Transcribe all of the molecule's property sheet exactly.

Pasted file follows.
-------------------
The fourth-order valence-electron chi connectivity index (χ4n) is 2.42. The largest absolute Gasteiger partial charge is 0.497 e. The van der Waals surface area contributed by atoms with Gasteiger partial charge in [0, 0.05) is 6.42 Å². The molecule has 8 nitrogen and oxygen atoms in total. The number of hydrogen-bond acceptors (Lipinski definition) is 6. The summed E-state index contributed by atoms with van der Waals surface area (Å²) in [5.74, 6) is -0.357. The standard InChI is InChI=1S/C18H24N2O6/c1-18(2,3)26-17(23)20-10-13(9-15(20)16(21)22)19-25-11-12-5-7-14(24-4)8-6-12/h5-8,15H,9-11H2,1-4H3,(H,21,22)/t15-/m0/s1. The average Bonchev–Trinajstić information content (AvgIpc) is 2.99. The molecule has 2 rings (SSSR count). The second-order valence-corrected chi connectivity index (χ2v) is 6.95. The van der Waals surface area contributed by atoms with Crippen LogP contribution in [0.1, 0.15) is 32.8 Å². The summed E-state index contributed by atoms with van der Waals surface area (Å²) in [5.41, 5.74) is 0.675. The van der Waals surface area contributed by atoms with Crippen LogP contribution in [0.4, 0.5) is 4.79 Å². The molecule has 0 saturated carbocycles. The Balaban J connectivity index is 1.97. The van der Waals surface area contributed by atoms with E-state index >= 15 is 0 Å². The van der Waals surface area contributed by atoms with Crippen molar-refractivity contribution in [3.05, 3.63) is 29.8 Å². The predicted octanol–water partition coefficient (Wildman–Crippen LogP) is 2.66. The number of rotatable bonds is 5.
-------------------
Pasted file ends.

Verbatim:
The fourth-order valence-electron chi connectivity index (χ4n) is 2.42. The largest absolute Gasteiger partial charge is 0.497 e. The van der Waals surface area contributed by atoms with Gasteiger partial charge in [0, 0.05) is 6.42 Å². The molecule has 8 nitrogen and oxygen atoms in total. The number of hydrogen-bond acceptors (Lipinski definition) is 6. The summed E-state index contributed by atoms with van der Waals surface area (Å²) in [5.74, 6) is -0.357. The standard InChI is InChI=1S/C18H24N2O6/c1-18(2,3)26-17(23)20-10-13(9-15(20)16(21)22)19-25-11-12-5-7-14(24-4)8-6-12/h5-8,15H,9-11H2,1-4H3,(H,21,22)/t15-/m0/s1. The average Bonchev–Trinajstić information content (AvgIpc) is 2.99. The molecule has 2 rings (SSSR count). The second-order valence-corrected chi connectivity index (χ2v) is 6.95. The van der Waals surface area contributed by atoms with Crippen LogP contribution in [0.1, 0.15) is 32.8 Å². The summed E-state index contributed by atoms with van der Waals surface area (Å²) in [5.41, 5.74) is 0.675. The van der Waals surface area contributed by atoms with Crippen LogP contribution in [0.4, 0.5) is 4.79 Å². The molecule has 0 saturated carbocycles. The Balaban J connectivity index is 1.97. The van der Waals surface area contributed by atoms with E-state index >= 15 is 0 Å². The van der Waals surface area contributed by atoms with Crippen molar-refractivity contribution in [3.05, 3.63) is 29.8 Å². The predicted octanol–water partition coefficient (Wildman–Crippen LogP) is 2.66. The number of rotatable bonds is 5.